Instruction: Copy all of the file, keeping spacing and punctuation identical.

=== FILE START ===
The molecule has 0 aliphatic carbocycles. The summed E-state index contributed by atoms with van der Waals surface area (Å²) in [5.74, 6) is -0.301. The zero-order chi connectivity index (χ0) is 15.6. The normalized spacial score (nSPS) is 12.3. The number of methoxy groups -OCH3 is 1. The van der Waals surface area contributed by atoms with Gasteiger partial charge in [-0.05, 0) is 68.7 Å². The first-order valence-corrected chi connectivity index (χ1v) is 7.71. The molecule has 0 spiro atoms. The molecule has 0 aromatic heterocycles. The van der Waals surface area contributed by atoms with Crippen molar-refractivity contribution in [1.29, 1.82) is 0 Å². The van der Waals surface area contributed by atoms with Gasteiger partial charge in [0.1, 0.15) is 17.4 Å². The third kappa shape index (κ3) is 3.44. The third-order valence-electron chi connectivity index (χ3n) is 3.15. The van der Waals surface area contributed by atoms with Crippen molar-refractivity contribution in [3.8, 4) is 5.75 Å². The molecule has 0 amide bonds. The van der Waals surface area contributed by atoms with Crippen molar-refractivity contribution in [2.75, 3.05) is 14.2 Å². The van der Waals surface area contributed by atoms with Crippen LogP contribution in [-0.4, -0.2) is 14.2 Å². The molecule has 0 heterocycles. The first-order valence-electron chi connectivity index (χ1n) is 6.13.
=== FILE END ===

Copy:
The molecule has 0 aliphatic carbocycles. The summed E-state index contributed by atoms with van der Waals surface area (Å²) in [5.74, 6) is -0.301. The zero-order chi connectivity index (χ0) is 15.6. The normalized spacial score (nSPS) is 12.3. The number of methoxy groups -OCH3 is 1. The van der Waals surface area contributed by atoms with Gasteiger partial charge in [-0.05, 0) is 68.7 Å². The first-order valence-corrected chi connectivity index (χ1v) is 7.71. The molecule has 0 spiro atoms. The molecule has 0 aromatic heterocycles. The van der Waals surface area contributed by atoms with Crippen molar-refractivity contribution in [1.29, 1.82) is 0 Å². The van der Waals surface area contributed by atoms with Gasteiger partial charge in [0.1, 0.15) is 17.4 Å². The third kappa shape index (κ3) is 3.44. The third-order valence-electron chi connectivity index (χ3n) is 3.15. The van der Waals surface area contributed by atoms with Crippen molar-refractivity contribution in [3.8, 4) is 5.75 Å². The molecule has 0 amide bonds. The van der Waals surface area contributed by atoms with Crippen molar-refractivity contribution in [2.75, 3.05) is 14.2 Å². The van der Waals surface area contributed by atoms with Crippen LogP contribution in [-0.4, -0.2) is 14.2 Å². The molecule has 0 heterocycles. The first-order valence-electron chi connectivity index (χ1n) is 6.13.